The SS Officer’s Armchair by Daniel Lee is a historical investigation uncovering the life of a mid level Nazi administrator.
Lee is set on the trail of Robert Greisinger by a bundle of documents that had been concealed in the seat of an armchair for 70 years. His searches trace Greisinger’s ancestry, his family, his career as a lawyer and his progression as an SS officer from Stuttgart to the Ukraine to Prague. Lee’s conversations with Greisinger’s daughters shed some light on the way the post war generations adopted collective amnesia in coming to terms with their parents’ actions during the Nazi era.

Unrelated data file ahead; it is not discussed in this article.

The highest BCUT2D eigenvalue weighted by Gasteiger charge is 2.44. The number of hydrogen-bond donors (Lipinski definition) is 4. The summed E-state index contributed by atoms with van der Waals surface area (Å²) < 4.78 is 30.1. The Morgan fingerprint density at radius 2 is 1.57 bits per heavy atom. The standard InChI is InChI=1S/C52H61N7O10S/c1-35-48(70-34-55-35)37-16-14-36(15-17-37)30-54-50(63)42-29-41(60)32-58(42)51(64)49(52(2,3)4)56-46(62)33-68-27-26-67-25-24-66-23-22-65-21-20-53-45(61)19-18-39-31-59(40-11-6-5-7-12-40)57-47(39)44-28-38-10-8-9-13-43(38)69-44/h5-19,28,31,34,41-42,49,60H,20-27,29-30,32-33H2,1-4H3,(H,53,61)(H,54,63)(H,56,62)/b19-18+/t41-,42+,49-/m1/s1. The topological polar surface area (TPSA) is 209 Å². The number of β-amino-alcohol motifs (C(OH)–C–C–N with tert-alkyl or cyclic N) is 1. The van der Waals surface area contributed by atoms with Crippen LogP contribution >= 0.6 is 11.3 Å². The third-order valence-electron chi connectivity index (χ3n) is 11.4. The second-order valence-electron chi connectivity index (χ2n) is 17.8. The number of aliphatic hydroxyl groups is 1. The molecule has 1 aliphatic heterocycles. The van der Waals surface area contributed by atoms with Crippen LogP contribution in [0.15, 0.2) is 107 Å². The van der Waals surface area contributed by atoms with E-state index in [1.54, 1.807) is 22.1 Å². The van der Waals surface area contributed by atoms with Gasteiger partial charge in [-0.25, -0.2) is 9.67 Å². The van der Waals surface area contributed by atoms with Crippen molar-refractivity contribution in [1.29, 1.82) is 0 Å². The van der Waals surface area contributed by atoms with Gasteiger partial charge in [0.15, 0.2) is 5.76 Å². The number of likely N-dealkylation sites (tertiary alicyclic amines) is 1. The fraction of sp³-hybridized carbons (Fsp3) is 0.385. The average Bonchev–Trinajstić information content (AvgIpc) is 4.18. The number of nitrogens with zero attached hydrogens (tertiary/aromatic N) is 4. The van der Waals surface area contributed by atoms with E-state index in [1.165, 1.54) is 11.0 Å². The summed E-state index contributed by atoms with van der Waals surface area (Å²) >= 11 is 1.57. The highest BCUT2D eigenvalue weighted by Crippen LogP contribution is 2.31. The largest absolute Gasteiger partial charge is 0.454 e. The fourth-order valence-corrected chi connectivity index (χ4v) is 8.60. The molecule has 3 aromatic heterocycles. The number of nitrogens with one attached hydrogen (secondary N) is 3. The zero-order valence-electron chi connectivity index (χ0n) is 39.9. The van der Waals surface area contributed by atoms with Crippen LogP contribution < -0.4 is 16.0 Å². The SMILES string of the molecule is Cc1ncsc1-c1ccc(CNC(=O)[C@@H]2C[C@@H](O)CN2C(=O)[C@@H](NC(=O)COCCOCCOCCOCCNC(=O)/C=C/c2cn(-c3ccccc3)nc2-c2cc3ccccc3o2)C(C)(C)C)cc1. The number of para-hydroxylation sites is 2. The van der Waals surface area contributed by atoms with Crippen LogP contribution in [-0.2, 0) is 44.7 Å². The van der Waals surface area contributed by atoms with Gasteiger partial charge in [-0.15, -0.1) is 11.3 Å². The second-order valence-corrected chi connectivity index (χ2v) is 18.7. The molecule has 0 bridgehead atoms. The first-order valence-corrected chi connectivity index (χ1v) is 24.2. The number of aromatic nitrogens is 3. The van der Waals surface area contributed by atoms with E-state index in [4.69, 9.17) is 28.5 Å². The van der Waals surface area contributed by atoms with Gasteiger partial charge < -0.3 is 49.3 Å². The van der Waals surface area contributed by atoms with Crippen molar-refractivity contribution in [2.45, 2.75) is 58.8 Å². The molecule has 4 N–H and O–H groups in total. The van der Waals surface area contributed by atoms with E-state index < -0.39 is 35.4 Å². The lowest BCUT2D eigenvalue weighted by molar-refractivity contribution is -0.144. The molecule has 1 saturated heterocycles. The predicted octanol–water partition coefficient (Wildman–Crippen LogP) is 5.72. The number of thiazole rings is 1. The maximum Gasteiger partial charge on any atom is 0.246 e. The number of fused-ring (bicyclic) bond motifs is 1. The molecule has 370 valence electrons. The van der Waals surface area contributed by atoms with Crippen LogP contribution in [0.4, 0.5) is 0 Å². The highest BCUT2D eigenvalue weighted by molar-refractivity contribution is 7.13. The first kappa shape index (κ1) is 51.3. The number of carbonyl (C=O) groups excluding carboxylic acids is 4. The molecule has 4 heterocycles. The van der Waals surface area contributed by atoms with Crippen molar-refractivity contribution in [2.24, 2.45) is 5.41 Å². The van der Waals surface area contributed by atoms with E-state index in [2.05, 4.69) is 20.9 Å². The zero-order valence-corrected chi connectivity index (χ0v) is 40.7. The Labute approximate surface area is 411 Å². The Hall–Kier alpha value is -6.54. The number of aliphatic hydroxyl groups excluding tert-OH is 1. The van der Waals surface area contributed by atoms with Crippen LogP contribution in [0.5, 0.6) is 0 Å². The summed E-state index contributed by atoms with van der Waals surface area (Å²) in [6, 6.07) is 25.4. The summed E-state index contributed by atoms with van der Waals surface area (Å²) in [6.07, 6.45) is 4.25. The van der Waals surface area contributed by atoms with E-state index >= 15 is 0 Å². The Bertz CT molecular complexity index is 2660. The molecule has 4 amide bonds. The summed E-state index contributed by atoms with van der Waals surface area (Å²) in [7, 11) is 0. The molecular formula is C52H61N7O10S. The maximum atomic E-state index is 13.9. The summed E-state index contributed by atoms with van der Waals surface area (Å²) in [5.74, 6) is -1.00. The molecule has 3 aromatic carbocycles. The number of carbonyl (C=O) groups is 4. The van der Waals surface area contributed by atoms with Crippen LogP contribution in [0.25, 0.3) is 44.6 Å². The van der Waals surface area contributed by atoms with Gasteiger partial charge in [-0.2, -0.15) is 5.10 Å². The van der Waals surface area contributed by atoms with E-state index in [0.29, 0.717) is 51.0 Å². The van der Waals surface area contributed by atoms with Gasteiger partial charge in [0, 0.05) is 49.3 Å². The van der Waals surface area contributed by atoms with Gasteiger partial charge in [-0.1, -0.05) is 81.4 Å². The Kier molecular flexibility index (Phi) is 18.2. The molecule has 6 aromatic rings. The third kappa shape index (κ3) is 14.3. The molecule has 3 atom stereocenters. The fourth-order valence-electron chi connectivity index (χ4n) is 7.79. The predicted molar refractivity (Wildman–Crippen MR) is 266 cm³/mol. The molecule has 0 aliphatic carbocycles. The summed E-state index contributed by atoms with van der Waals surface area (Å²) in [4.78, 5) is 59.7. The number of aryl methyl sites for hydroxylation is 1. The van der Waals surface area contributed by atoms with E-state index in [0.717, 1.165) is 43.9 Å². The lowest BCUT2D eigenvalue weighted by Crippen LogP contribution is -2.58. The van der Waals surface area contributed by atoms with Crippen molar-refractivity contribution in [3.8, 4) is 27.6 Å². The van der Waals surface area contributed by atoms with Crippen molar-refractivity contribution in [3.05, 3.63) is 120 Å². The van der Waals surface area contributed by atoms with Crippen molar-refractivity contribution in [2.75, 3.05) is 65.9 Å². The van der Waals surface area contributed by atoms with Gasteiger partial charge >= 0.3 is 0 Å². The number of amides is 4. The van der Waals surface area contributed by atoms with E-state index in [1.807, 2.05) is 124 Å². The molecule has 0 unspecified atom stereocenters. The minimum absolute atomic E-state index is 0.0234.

Despite his own personal connection to the history he is investigating, Lee manages to remain an objective chronicler of his subject and is surprisingly sympathetic to the two daughters. However he convincingly disproves the idea that Greisinger (or indeed any of the mid level officials) were not active and enthusiastic participants in the crimes of the Nazis. I was left shuddering at Greisinger’s pursuit of advancement and a comfortable life for his family at the expense of the thousands that he condemned to misery and death at the stroke of a pen. Throughout I had Hannah Arendt’s description of Eichmann’s trial “The Banality of Evil” in mind.
This is not pleasant reading but it is compelling.